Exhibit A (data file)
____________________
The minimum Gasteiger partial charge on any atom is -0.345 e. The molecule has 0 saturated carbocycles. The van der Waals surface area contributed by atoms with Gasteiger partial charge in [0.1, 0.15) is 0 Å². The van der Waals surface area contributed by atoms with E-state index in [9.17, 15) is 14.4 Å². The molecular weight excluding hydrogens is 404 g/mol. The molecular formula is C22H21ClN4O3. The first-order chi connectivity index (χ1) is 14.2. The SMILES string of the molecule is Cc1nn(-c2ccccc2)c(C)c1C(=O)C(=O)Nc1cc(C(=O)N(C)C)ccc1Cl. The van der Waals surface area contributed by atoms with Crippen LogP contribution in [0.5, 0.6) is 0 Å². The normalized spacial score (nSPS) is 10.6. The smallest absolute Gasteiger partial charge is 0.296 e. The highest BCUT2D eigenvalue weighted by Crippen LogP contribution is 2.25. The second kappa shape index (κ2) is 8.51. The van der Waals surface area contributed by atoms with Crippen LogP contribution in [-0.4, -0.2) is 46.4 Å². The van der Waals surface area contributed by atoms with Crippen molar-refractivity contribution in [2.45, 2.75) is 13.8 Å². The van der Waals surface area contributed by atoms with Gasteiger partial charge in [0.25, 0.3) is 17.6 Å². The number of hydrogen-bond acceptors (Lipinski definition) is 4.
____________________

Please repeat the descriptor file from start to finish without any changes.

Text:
The minimum Gasteiger partial charge on any atom is -0.345 e. The molecule has 0 saturated carbocycles. The van der Waals surface area contributed by atoms with Gasteiger partial charge in [0.1, 0.15) is 0 Å². The van der Waals surface area contributed by atoms with E-state index in [9.17, 15) is 14.4 Å². The molecular weight excluding hydrogens is 404 g/mol. The molecular formula is C22H21ClN4O3. The first-order chi connectivity index (χ1) is 14.2. The SMILES string of the molecule is Cc1nn(-c2ccccc2)c(C)c1C(=O)C(=O)Nc1cc(C(=O)N(C)C)ccc1Cl. The van der Waals surface area contributed by atoms with Crippen LogP contribution in [0.5, 0.6) is 0 Å². The normalized spacial score (nSPS) is 10.6. The smallest absolute Gasteiger partial charge is 0.296 e. The highest BCUT2D eigenvalue weighted by Crippen LogP contribution is 2.25. The second kappa shape index (κ2) is 8.51. The van der Waals surface area contributed by atoms with Crippen LogP contribution in [-0.4, -0.2) is 46.4 Å². The van der Waals surface area contributed by atoms with Crippen molar-refractivity contribution in [2.45, 2.75) is 13.8 Å². The van der Waals surface area contributed by atoms with Gasteiger partial charge in [0.25, 0.3) is 17.6 Å². The number of hydrogen-bond acceptors (Lipinski definition) is 4.